Story by Riata Cummings Denim Wilson is the 13-year-old daughter of Dave and Tracina Wilson of Tabiona, Utah. She has a younger brother, Ryker, and […]
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Meet the Member Ean Ellis
story by Riata Cummings
Ean Ellis is an eighth grader at Margaret L. Hopkin Middle School. Ean is the son of Ryan and Britnie Ellis of Moab, Utah, where his family has lived for five generations. Ean has an older brother, Macray, who is playing baseball for his college in Minnesota. Ean enjoys hunting, fishing, playing basketball and baseball, and competing in rodeo.
Ean’s great-great grandfather was the only other member of the family to rope or ride, but Ean has been interested in the sport since he was a little boy, watching the local rodeo. A few years ago, neighbors allowed Ean to borrow horses to start roping. He has now been a competitive rodeo athlete for two years, and competes in the team roping, tiedown roping and ribbon roping through the Utah Junior High School Rodeo Association. In team roping, Ean heels for Kaden Keele and in the ribbon roping he ropes for Maddi Nielson. In his favorite event, tiedown roping, he enjoys “the pressure to go fast and the feeling of a good get off.”
Ean’s tiedown and ribbon roping horse, Boone, is a 12-year-old dun and the first horse Ean bought to compete on. His heel horse, Spanky, is a 26-year-old, steady gelding that gets the job done. Ean is also training a young horse named Cooper to become a calf horse.
Together, Ean and his horses won the Mike and Sherrylynn Johnson’s World’s Tuffest Jr. Championship tiedown roping, qualified for the 2020 Jr. National Finals Rodeo and the 2020 Jr. American Rodeo, as well as the Utah Junior High School State Finals Rodeo for the last two years. This year at state finals, Ean hopes to move up in the standings and qualify for the National Junior High School Finals Rodeo. He also hopes to return to the World’s Tuffest Jr. Championships and the Jr. NFR.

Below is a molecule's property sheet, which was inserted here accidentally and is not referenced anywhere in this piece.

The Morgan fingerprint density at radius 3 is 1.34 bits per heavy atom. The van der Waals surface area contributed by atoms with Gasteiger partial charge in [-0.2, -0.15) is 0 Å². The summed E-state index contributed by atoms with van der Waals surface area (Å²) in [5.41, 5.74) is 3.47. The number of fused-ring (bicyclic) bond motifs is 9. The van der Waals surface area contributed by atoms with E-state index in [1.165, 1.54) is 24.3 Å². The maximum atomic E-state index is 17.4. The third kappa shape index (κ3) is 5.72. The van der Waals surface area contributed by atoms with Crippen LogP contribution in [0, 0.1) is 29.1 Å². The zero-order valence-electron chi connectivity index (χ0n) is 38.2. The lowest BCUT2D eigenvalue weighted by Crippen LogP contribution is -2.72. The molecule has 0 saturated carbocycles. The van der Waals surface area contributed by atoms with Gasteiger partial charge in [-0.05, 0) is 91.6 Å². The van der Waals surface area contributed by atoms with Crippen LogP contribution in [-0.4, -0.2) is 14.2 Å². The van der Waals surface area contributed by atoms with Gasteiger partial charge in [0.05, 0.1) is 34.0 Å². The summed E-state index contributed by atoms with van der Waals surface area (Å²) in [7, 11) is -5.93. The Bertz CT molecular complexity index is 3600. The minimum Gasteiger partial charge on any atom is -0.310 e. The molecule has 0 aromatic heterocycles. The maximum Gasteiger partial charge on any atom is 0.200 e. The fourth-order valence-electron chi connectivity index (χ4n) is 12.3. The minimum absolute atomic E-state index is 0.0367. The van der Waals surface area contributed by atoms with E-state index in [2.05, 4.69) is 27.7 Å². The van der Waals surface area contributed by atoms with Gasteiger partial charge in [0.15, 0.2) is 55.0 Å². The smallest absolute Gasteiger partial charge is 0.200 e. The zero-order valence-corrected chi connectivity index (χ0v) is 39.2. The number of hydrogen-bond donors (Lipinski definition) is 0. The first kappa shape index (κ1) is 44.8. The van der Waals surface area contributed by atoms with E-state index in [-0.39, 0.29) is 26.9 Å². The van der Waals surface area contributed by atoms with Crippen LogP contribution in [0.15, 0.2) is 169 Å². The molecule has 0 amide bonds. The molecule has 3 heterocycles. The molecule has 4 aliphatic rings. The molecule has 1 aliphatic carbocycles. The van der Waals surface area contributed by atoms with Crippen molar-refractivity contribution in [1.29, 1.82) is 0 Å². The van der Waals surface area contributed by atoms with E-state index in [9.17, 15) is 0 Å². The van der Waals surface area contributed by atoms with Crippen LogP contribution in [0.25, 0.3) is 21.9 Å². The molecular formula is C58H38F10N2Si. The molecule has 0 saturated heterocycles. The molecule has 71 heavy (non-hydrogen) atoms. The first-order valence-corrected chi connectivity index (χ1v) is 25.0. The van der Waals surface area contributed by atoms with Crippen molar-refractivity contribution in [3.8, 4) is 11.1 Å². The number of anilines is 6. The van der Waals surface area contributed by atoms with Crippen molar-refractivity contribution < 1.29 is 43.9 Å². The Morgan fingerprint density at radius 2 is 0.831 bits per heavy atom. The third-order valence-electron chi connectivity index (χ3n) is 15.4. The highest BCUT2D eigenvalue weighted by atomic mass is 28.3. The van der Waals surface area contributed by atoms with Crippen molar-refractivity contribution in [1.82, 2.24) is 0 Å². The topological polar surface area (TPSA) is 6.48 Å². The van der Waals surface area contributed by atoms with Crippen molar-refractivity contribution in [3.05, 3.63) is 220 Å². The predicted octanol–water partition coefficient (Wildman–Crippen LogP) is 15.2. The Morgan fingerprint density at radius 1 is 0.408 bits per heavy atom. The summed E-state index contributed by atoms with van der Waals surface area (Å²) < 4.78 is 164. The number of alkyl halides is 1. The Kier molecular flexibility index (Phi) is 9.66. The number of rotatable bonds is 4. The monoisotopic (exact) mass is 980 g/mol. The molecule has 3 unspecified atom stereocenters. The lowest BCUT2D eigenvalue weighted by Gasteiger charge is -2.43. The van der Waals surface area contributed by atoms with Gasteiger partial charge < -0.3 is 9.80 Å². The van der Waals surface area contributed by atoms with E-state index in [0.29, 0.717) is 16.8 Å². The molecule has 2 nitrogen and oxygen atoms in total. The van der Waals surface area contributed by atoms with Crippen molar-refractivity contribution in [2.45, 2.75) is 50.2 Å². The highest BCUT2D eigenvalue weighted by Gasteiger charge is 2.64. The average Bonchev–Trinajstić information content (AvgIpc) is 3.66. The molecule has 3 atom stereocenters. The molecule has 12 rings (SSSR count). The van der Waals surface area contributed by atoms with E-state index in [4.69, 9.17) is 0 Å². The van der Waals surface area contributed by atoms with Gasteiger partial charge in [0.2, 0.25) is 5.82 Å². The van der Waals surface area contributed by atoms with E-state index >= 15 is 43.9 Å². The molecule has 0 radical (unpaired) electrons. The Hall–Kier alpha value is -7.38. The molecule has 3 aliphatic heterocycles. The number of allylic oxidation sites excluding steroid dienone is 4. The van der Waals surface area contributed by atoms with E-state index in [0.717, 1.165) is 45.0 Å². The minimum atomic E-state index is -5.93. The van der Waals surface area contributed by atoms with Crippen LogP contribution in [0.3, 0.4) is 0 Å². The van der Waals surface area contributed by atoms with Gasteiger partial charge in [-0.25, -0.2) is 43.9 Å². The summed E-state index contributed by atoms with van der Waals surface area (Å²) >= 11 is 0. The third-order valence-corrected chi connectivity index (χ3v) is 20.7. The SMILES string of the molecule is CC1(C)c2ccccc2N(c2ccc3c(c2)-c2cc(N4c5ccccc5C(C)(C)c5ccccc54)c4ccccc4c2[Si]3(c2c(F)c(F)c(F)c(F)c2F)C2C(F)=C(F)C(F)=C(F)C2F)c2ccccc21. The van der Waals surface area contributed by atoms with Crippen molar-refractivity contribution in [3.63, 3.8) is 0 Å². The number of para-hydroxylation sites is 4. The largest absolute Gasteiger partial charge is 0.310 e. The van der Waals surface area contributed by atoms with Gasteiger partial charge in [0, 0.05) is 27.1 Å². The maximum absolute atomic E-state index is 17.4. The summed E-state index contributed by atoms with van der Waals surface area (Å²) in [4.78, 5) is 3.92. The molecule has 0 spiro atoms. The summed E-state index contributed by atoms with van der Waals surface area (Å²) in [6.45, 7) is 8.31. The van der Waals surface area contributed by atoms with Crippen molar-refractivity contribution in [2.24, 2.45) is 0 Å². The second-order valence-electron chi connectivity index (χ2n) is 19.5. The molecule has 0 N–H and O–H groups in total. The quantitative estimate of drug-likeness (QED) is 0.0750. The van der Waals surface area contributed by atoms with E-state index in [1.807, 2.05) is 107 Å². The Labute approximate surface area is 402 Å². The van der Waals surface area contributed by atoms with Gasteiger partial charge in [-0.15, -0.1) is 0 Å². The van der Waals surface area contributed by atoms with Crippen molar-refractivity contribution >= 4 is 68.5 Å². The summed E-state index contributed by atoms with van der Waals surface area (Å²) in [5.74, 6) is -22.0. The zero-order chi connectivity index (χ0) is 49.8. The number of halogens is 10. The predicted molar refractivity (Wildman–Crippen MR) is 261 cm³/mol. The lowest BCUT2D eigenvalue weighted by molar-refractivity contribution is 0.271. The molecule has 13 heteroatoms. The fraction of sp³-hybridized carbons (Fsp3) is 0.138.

Ean practices five or six days a week, usually for at least four hours a day. He lives by the saying, “Work hard until your idols become your rivals.” The mantra reminds him that, “even though you might just be watching the good guys on TV, if you work hard enough, one day, you can be up there roping against them.”
One of the hardest things for Ean is not getting down on himself after a bad run. “I’ve learned that if you beat yourself up for missing it doesn’t make things better. Not every day will be your day. You just have to have a good attitude and work harder to be better.” He would advise rodeo contestants to, “Don’t get down on yourself. Keep your head up and keep working hard.”
Some of the greatest lesson’s Ean has learned from rodeo include “never giving up and working hard every day.” When he started his rodeo career, he “was always in the bottom half and not really the best.” However, he “started working and roping every day, and then started to win.”
Ean would like to thank his parents for supporting his rodeo career. He would also like to thank Mike Johnson and Rhen Richard for their help and encouragement, as well as American Hats and Willard Ropes for their support and sponsorship. Ean is grateful for the people who have made it possible to pursue his gold buckle dreams.